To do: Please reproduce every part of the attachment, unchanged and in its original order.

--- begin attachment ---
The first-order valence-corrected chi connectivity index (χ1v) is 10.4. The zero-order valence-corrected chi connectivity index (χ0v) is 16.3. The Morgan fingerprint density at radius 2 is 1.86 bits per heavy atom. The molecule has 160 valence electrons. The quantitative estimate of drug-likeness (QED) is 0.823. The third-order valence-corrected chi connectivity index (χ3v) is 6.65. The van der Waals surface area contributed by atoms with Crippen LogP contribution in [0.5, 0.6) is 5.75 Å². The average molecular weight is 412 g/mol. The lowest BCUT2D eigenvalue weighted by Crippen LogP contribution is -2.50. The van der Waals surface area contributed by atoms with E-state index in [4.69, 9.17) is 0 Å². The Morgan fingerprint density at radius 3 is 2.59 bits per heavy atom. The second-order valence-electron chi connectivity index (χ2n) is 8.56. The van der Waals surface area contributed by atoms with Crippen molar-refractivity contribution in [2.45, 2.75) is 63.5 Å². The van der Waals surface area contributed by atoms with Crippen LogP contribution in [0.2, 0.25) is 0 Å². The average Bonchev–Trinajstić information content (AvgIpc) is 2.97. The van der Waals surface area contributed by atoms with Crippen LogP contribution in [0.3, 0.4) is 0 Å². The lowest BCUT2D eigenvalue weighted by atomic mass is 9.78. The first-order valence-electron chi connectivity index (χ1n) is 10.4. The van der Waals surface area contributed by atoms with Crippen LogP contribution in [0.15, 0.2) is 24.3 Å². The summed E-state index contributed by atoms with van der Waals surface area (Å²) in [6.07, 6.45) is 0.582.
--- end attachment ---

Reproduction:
The first-order valence-corrected chi connectivity index (χ1v) is 10.4. The zero-order valence-corrected chi connectivity index (χ0v) is 16.3. The Morgan fingerprint density at radius 2 is 1.86 bits per heavy atom. The molecule has 160 valence electrons. The quantitative estimate of drug-likeness (QED) is 0.823. The third-order valence-corrected chi connectivity index (χ3v) is 6.65. The van der Waals surface area contributed by atoms with Crippen LogP contribution in [0.5, 0.6) is 5.75 Å². The average molecular weight is 412 g/mol. The lowest BCUT2D eigenvalue weighted by Crippen LogP contribution is -2.50. The van der Waals surface area contributed by atoms with E-state index in [4.69, 9.17) is 0 Å². The Morgan fingerprint density at radius 3 is 2.59 bits per heavy atom. The second-order valence-electron chi connectivity index (χ2n) is 8.56. The van der Waals surface area contributed by atoms with Crippen molar-refractivity contribution in [2.45, 2.75) is 63.5 Å². The van der Waals surface area contributed by atoms with Crippen LogP contribution in [0.2, 0.25) is 0 Å². The average Bonchev–Trinajstić information content (AvgIpc) is 2.97. The van der Waals surface area contributed by atoms with Crippen LogP contribution in [0.3, 0.4) is 0 Å². The lowest BCUT2D eigenvalue weighted by atomic mass is 9.78. The first-order valence-electron chi connectivity index (χ1n) is 10.4. The van der Waals surface area contributed by atoms with Crippen LogP contribution in [0.15, 0.2) is 24.3 Å². The summed E-state index contributed by atoms with van der Waals surface area (Å²) in [6.07, 6.45) is 0.582.